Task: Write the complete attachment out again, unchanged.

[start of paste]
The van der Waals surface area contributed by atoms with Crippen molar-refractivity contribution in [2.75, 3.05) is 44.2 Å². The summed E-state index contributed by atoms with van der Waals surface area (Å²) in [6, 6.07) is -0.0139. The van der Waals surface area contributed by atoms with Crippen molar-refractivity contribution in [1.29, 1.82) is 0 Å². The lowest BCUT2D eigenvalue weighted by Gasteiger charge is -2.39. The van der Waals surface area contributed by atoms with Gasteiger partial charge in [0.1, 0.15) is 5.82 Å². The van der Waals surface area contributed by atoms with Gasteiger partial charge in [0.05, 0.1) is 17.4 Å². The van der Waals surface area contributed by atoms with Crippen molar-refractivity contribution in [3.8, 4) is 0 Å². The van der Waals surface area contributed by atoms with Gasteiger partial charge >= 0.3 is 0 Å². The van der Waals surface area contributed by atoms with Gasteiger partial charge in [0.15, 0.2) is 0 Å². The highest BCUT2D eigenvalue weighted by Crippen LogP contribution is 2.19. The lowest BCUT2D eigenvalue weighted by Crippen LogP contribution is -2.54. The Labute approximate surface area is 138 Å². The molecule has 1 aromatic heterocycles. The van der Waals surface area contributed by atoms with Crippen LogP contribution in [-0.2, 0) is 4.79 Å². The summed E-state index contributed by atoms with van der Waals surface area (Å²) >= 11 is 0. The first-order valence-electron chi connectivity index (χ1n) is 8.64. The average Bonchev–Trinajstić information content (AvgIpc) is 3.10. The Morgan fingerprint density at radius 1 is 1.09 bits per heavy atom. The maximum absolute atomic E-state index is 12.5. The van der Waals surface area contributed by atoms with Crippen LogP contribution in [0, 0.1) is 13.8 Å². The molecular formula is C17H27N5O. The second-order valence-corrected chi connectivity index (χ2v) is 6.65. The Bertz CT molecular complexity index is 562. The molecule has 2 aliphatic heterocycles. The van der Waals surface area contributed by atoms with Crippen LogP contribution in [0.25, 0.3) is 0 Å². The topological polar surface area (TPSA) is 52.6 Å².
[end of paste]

The van der Waals surface area contributed by atoms with Crippen molar-refractivity contribution in [2.75, 3.05) is 44.2 Å². The summed E-state index contributed by atoms with van der Waals surface area (Å²) in [6, 6.07) is -0.0139. The van der Waals surface area contributed by atoms with Crippen molar-refractivity contribution in [1.29, 1.82) is 0 Å². The lowest BCUT2D eigenvalue weighted by Gasteiger charge is -2.39. The van der Waals surface area contributed by atoms with Gasteiger partial charge in [0.1, 0.15) is 5.82 Å². The van der Waals surface area contributed by atoms with Gasteiger partial charge in [0.05, 0.1) is 17.4 Å². The van der Waals surface area contributed by atoms with Crippen molar-refractivity contribution in [3.8, 4) is 0 Å². The van der Waals surface area contributed by atoms with Gasteiger partial charge >= 0.3 is 0 Å². The van der Waals surface area contributed by atoms with Gasteiger partial charge in [0.15, 0.2) is 0 Å². The highest BCUT2D eigenvalue weighted by Crippen LogP contribution is 2.19. The lowest BCUT2D eigenvalue weighted by Crippen LogP contribution is -2.54. The Labute approximate surface area is 138 Å². The molecule has 1 aromatic heterocycles. The van der Waals surface area contributed by atoms with Crippen LogP contribution in [-0.2, 0) is 4.79 Å². The summed E-state index contributed by atoms with van der Waals surface area (Å²) >= 11 is 0. The first-order valence-electron chi connectivity index (χ1n) is 8.64. The average Bonchev–Trinajstić information content (AvgIpc) is 3.10. The Morgan fingerprint density at radius 1 is 1.09 bits per heavy atom. The maximum absolute atomic E-state index is 12.5. The van der Waals surface area contributed by atoms with Crippen LogP contribution in [0, 0.1) is 13.8 Å². The molecular formula is C17H27N5O. The second-order valence-corrected chi connectivity index (χ2v) is 6.65. The Bertz CT molecular complexity index is 562. The molecule has 2 aliphatic heterocycles. The van der Waals surface area contributed by atoms with Crippen LogP contribution in [0.25, 0.3) is 0 Å². The topological polar surface area (TPSA) is 52.6 Å².